I think Goose Island was the first brewpub I ever visited, not too long after you opened. Tell me how the brewery began and how you moved into the company.
My father [John Hall] was in the paper packaging business, which was a good business, but about the least sexy business there is. And he was on the financial side, the least sexy part of the least sexy business. In the mid-eighties, the company he worked for was bought by a competitor and he had the opportunity to move to another city or take the early retirement package. He was about the age I am right now: I was going to college and my sister was starting high school. He went out on a limb, for a pretty conservative guy, and decided to open a brewery and a restaurant at the same time, without any experience in either one of them.
In his work life, he’d done quite a bit of traveling. Everywhere he went, he enjoyed the local beers. He always came back to Chicago where everybody he knew drank beer, but where there wasn’t any local beer. It seemed to be a tremendous opportunity just waiting to happen. Then he decided he was going to be the guy to make it happen.
Who took on the brewing?
He hired good old Karl Strauss as a consultant, who helped a lot of people in the eighties and nineties to get their start. Karl led him to Victor Ecimovic (the Third). Victor’s grandfather had worked at Peter Hand [an old Chicago brewery]. Victor was an engineer by trade, he went through Siebel [Institute’s brewing program] and he was a man from Chicago who wanted to brew. So he became the first brewmaster when we opened in 1988.
I was at the time a student at the University of Iowa. My father offered me a job for the summer as Victor’s assistant, or as Victor put it, his helper. He always introduced me: “This is my helper.” I was pretty much the unglorified grunt, doing all the janitorial stuff, dumping bags and cleaning them out, getting the spent grain out and bringing grain in, washing and filling kegs.
So that was the beginning of the knee problems, way back then?
Exactly. It was glorious. It was the most fun I ever had. And the best part was that at the end of the day, we’d made a batch of beer, and we’d go off to the bar and not only be able to drink it, but have all these people say “Wow, you guys made this beer here in Chicago?” It was more exciting than anything I’d done before. On top of that, I found out that everybody who was waiting tables at our brewpub had a liberal arts degree from a Big Ten university.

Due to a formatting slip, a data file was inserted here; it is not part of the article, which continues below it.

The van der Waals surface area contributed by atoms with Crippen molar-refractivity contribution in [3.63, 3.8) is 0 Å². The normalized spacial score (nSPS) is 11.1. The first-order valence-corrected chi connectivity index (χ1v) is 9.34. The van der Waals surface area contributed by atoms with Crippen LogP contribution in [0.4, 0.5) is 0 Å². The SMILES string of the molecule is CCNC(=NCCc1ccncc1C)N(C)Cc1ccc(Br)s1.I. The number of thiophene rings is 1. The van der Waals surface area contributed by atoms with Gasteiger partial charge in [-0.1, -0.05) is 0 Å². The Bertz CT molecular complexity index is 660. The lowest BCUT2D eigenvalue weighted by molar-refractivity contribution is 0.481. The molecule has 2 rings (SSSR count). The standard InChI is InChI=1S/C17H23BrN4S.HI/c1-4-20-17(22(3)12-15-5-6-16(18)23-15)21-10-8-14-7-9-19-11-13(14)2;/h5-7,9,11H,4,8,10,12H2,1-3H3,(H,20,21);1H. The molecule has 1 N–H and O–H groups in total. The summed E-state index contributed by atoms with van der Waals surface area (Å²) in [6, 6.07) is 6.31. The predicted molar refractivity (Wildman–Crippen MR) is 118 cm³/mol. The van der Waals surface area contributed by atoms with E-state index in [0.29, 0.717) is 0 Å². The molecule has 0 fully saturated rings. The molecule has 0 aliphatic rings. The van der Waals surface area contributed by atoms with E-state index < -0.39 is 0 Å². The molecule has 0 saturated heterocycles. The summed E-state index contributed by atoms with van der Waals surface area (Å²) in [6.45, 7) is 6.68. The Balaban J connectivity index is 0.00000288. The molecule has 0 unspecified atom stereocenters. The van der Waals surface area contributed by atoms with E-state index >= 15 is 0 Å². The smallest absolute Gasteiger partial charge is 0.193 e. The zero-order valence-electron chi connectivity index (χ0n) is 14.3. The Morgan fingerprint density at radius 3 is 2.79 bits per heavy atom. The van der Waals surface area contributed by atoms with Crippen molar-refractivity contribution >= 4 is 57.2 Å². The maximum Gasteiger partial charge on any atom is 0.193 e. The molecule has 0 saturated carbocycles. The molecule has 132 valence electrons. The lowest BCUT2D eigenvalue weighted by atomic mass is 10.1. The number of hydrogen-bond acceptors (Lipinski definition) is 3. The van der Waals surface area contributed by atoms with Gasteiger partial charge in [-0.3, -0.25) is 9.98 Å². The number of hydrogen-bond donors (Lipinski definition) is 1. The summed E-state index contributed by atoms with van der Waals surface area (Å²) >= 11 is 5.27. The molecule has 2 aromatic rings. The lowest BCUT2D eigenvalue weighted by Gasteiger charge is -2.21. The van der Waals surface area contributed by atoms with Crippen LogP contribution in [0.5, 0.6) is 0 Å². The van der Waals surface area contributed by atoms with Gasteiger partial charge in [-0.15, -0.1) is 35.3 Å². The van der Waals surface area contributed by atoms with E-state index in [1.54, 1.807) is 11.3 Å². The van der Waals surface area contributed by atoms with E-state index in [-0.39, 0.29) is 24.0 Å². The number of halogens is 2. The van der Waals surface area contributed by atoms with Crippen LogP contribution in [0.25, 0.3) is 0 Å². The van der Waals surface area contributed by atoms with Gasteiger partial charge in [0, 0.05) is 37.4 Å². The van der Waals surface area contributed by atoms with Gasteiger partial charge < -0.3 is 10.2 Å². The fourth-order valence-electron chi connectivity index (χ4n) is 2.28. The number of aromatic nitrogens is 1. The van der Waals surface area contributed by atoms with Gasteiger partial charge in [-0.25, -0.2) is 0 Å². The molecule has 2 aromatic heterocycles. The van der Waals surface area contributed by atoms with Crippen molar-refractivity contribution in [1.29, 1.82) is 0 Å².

Is that where you were headed?
Yes, I was actually an English major at Iowa, with a creative writing bent. Now I write beer labels instead of short stories. They’re very, very, very short stories.
I found I really liked the idea of a family business, so I decided I’d take a year off and see how I did in the beer business. I loved it. I went to Siebel in ‘89 with brewers from all over the world―David Grinnell from Boston Beer, Rob who’s now in Madison at Great Dane. I had a great class, and a great time, then came back to the brewpub. Victor left in ‘91, and so I took over as head brewer at the pub at that point.
When did you start bottling?
In ’95, we opened the Fulton Street brewery, and that’s when we started bottling and distributing our beer. Then in ‘99 we bought a failed brewpub right across from Wrigley Field and opened there.
How is it working with your dad?
Well, we often don’t agree on things, but the nice thing is, with his financial background, he’s most comfortable sitting behind a desk looking at spreadsheets all day. I would rather poke my eyes out and set them on fire than do that.
So there’s a very healthy division of labor!
He’s not really the technical brewer, and he’s not quite as comfortable in front of the an audience, so I do a lot of that. I’m still very involved in the brewing side and a little involved in the restaurant and brewpub side. He keeps me in line. I have no shortage of ideas of things to do next, but it takes a lot to convince him to do anything new, so anything that we do, we generally have a well developed plan.
Your brewery has changed in remarkable ways over they years. The first beer I had there was Honker’s Ale―which I assume is still your flagship. But it’s a long way from Honker’s Ale to Matilda or Sofie. You had a very traditional brewpub start, but you’ve kept moving forward.
A lot of it is good fortune. One piece of good fortune is a store by the name of Sam’s Wine and Spirits, which is right across the street from us. They have one of the best beer selections, not just in Chicago but in the country, so I got to sample a lot of stuff that piqued my interest. And when I had time off, I’d travel generally to England or Belgium and visit as many breweries as I could in a week or two. I really got into all these different flavors.
One of the great things about a brewpub is that you don’t have to go through TTB [government label approval] for every beer―nothing against TTB, of course. But you can make a new beer, put it on the chalkboard, and you’ve got a new brand. When I took over from Victor, we kept six beers on tap all the time with one of them rotating, I thought, there’s really nothing stopping us from doing a lot more beer than that. Pretty soon, we were on a schedule doing about 40 different beers a year. It became our own little laboratory. We would try mostly ales to start, but with the help of the people at Wyeast and White Labs, we started using different yeast strains and having fun.
It’s so great when you visit other breweries. We’re all colleagues in this. There are not really a lot of secrets. Generally, the more specialized someone’s process is, the more apt they are to want to show it off, which I think is pretty unique in industries.